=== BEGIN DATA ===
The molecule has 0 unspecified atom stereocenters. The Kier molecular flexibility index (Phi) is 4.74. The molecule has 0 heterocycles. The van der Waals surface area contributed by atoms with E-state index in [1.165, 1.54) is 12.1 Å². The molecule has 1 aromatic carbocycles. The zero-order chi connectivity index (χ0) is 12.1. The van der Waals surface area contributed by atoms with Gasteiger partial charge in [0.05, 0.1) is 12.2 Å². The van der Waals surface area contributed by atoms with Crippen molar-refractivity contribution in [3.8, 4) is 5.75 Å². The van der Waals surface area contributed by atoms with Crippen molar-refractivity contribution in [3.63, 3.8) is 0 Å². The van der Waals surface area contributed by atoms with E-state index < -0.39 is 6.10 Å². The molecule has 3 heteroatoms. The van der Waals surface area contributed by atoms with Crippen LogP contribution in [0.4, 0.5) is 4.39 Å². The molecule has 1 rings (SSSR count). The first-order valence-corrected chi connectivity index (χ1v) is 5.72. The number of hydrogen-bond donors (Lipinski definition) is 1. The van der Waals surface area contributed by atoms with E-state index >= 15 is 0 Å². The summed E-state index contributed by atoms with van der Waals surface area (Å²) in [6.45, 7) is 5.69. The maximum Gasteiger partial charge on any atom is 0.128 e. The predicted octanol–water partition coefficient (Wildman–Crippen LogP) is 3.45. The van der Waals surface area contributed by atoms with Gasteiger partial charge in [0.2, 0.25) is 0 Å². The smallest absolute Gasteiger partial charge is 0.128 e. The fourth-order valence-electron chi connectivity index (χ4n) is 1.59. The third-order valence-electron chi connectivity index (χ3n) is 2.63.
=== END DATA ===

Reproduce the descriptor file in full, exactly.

The molecule has 0 unspecified atom stereocenters. The Kier molecular flexibility index (Phi) is 4.74. The molecule has 0 heterocycles. The van der Waals surface area contributed by atoms with E-state index in [1.165, 1.54) is 12.1 Å². The molecule has 1 aromatic carbocycles. The zero-order chi connectivity index (χ0) is 12.1. The van der Waals surface area contributed by atoms with Gasteiger partial charge in [0.05, 0.1) is 12.2 Å². The van der Waals surface area contributed by atoms with Crippen molar-refractivity contribution in [3.8, 4) is 5.75 Å². The van der Waals surface area contributed by atoms with Crippen molar-refractivity contribution in [3.63, 3.8) is 0 Å². The van der Waals surface area contributed by atoms with E-state index < -0.39 is 6.10 Å². The molecule has 3 heteroatoms. The van der Waals surface area contributed by atoms with Crippen LogP contribution in [0.4, 0.5) is 4.39 Å². The molecule has 1 rings (SSSR count). The first-order valence-corrected chi connectivity index (χ1v) is 5.72. The number of hydrogen-bond donors (Lipinski definition) is 1. The van der Waals surface area contributed by atoms with E-state index >= 15 is 0 Å². The summed E-state index contributed by atoms with van der Waals surface area (Å²) in [6.45, 7) is 5.69. The maximum Gasteiger partial charge on any atom is 0.128 e. The predicted octanol–water partition coefficient (Wildman–Crippen LogP) is 3.45. The van der Waals surface area contributed by atoms with Gasteiger partial charge in [0.2, 0.25) is 0 Å². The smallest absolute Gasteiger partial charge is 0.128 e. The fourth-order valence-electron chi connectivity index (χ4n) is 1.59. The third-order valence-electron chi connectivity index (χ3n) is 2.63.